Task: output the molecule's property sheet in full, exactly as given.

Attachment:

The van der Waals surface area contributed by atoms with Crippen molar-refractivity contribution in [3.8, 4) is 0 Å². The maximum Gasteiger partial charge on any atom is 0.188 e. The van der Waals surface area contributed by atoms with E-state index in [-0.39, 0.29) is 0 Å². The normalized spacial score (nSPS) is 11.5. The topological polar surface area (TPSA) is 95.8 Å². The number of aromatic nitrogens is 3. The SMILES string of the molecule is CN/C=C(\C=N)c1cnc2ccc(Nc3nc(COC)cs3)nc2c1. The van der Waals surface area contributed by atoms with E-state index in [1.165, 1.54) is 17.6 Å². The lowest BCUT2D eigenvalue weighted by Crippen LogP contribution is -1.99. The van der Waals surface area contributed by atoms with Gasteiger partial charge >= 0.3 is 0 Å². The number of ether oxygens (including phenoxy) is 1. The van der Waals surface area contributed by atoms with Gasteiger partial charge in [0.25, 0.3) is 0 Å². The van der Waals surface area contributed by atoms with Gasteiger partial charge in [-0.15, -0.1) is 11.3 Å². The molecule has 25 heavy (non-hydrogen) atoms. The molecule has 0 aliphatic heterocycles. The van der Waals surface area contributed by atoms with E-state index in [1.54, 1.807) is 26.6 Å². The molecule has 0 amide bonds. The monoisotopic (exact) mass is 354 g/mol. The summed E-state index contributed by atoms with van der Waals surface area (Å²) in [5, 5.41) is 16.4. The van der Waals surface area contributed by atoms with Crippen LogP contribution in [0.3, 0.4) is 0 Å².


The van der Waals surface area contributed by atoms with Crippen molar-refractivity contribution in [3.8, 4) is 0 Å². The maximum Gasteiger partial charge on any atom is 0.188 e. The van der Waals surface area contributed by atoms with E-state index in [-0.39, 0.29) is 0 Å². The normalized spacial score (nSPS) is 11.5. The topological polar surface area (TPSA) is 95.8 Å². The number of aromatic nitrogens is 3. The SMILES string of the molecule is CN/C=C(\C=N)c1cnc2ccc(Nc3nc(COC)cs3)nc2c1. The van der Waals surface area contributed by atoms with E-state index in [1.165, 1.54) is 17.6 Å². The lowest BCUT2D eigenvalue weighted by Crippen LogP contribution is -1.99. The van der Waals surface area contributed by atoms with Gasteiger partial charge >= 0.3 is 0 Å². The number of ether oxygens (including phenoxy) is 1. The van der Waals surface area contributed by atoms with Gasteiger partial charge in [0.25, 0.3) is 0 Å². The van der Waals surface area contributed by atoms with Gasteiger partial charge in [-0.15, -0.1) is 11.3 Å². The molecule has 25 heavy (non-hydrogen) atoms. The molecule has 0 aliphatic heterocycles. The van der Waals surface area contributed by atoms with E-state index in [1.54, 1.807) is 26.6 Å². The molecule has 0 amide bonds. The monoisotopic (exact) mass is 354 g/mol. The summed E-state index contributed by atoms with van der Waals surface area (Å²) in [5, 5.41) is 16.4. The van der Waals surface area contributed by atoms with Crippen LogP contribution in [0.3, 0.4) is 0 Å².